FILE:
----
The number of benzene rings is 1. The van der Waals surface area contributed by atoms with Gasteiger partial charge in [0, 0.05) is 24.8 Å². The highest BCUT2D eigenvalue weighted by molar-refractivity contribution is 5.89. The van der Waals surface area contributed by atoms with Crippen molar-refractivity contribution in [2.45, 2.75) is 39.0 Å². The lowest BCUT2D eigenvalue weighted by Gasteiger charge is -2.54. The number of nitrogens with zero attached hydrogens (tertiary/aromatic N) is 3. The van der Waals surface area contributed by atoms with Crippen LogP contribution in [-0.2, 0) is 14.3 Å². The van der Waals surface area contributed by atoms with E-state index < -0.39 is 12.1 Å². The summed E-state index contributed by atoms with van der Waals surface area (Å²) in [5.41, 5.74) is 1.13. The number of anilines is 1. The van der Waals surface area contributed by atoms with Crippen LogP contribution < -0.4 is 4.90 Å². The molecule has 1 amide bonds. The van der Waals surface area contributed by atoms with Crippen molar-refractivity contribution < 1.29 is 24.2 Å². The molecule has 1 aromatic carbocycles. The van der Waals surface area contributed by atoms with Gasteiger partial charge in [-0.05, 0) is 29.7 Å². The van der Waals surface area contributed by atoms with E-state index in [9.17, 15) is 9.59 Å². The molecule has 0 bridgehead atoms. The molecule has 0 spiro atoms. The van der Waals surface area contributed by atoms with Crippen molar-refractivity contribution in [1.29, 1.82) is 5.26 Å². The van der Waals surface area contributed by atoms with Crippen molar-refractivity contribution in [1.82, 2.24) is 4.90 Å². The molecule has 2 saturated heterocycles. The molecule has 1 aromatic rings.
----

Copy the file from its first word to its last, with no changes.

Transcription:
The number of benzene rings is 1. The van der Waals surface area contributed by atoms with Gasteiger partial charge in [0, 0.05) is 24.8 Å². The highest BCUT2D eigenvalue weighted by molar-refractivity contribution is 5.89. The van der Waals surface area contributed by atoms with Crippen molar-refractivity contribution in [2.45, 2.75) is 39.0 Å². The lowest BCUT2D eigenvalue weighted by Gasteiger charge is -2.54. The number of nitrogens with zero attached hydrogens (tertiary/aromatic N) is 3. The van der Waals surface area contributed by atoms with Crippen LogP contribution in [-0.2, 0) is 14.3 Å². The van der Waals surface area contributed by atoms with E-state index < -0.39 is 12.1 Å². The summed E-state index contributed by atoms with van der Waals surface area (Å²) in [5.41, 5.74) is 1.13. The number of anilines is 1. The van der Waals surface area contributed by atoms with Crippen LogP contribution < -0.4 is 4.90 Å². The molecule has 1 amide bonds. The van der Waals surface area contributed by atoms with Crippen molar-refractivity contribution < 1.29 is 24.2 Å². The molecule has 1 aromatic carbocycles. The van der Waals surface area contributed by atoms with Gasteiger partial charge in [-0.05, 0) is 29.7 Å². The van der Waals surface area contributed by atoms with E-state index in [9.17, 15) is 9.59 Å². The molecule has 0 bridgehead atoms. The molecule has 0 spiro atoms. The van der Waals surface area contributed by atoms with Crippen molar-refractivity contribution in [1.29, 1.82) is 5.26 Å². The van der Waals surface area contributed by atoms with Crippen molar-refractivity contribution in [1.82, 2.24) is 4.90 Å². The molecule has 2 saturated heterocycles. The molecule has 1 aromatic rings.